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  • Writer's picturehaleylynnthomas22

After the Forest by Kell Woods is the Perfect Fairy Tale Retelling (book review)

GENRE: Adult Historical Fantasy
LENGTH: 370 pages
Fifteen years after escaping from the witch’s gingerbread house, Greta and Hans live as outcasts in their village. Greta makes a living by baking gingerbread cookies from the witch’s grimoire. When dark magic encroaches upon their village, Greta is forced to confront her past.
The main characters in the story are Greta (the protagonist), her brother Hans, Greta’s love interest Mathias, and Greta and Hans’ family friend whom they refer to as an uncle but who really is more like a father figure to them. This is a Hansel and Gretel retelling and to me Gretel was always the hero of the story so I’m happy Woods chose her counterpart to be the protagonist as opposed to Hans/Hansel.
What I love about how the characters are written in this book is how complex they all are. Many of their choices are morally grey because they’re doing what they must to survive. In particular, Greta and Hans’ choices are also shaped by their PTSD from their time as the witch’s captives. It could be so easy to villainize characters like Hans for the things he does in the book, but he’s also written to be sympathetic. These are my favorite archetype of character because they feel more real and relatable in their flaws.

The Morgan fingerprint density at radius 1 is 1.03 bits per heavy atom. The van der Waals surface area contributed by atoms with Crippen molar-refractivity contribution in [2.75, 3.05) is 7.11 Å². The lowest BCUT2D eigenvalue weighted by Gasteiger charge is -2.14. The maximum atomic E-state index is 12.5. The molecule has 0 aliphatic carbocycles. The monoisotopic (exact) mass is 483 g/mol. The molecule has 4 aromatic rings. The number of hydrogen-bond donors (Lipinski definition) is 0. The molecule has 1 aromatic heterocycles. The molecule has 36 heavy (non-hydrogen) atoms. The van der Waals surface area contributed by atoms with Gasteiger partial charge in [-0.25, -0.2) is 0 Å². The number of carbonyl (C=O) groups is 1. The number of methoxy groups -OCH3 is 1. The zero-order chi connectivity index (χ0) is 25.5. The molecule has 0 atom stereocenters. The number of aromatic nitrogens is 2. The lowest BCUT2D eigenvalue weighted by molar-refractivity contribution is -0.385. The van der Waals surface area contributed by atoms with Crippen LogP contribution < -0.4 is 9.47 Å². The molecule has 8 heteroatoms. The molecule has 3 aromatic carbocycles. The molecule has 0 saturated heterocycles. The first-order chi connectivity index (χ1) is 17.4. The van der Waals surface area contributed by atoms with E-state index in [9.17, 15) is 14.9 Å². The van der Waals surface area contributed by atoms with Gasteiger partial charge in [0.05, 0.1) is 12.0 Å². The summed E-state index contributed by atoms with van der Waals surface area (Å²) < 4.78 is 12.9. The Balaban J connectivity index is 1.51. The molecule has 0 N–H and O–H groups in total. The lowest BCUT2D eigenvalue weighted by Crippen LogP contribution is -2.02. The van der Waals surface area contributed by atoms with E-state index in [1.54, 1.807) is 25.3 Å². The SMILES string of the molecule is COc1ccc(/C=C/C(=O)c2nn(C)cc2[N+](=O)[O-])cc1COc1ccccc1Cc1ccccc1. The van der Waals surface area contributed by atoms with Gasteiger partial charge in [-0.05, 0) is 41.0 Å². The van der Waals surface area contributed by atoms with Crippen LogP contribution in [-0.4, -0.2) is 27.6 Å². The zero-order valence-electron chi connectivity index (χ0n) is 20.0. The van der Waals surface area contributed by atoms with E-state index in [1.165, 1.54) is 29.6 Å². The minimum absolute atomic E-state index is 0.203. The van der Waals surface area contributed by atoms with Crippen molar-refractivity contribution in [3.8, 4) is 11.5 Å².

The novel is told from the third person perspective of Greta. At the beginning of every chapter there is a short excerpt about two other characters - whose role in the novel is later revealed. The novel stays mostly true to its fairy tale origins. I am admittedly biased because Hansel and Gretel is my all time favorite fairy tale and I’ve longed for a book like this for years – so take that into account when assessing if this book is for you.
While this would be classified as a fairy tale retelling, I really like the route Woods took in setting this novel in the years after the original fairy tale. Books always try to wrap themselves up in a neat little bow at the end but there is always that wondering as a reader of what happens after the last page – and that’s the angle this book examines.
The book has a pretty simple magic system. The magic system can be divided into what one would classically consider good (greenmagic) and classically evil (tattermagic) – very appropriate for a fairy tale story.
The novel is set in 1600s Germany (the original story hales from Germany) and deals with the sexism/misogyny of the time. Please be warned other potential triggers include miscarriage and rape.
As I already mentioned above, this review is colored by the fact that I love the original fairy tale so much. In my opinion, Woods did the original story justice while also infusing a lot of her own flare into the book. If you like fairy tale retellings then be sure to check this one out!
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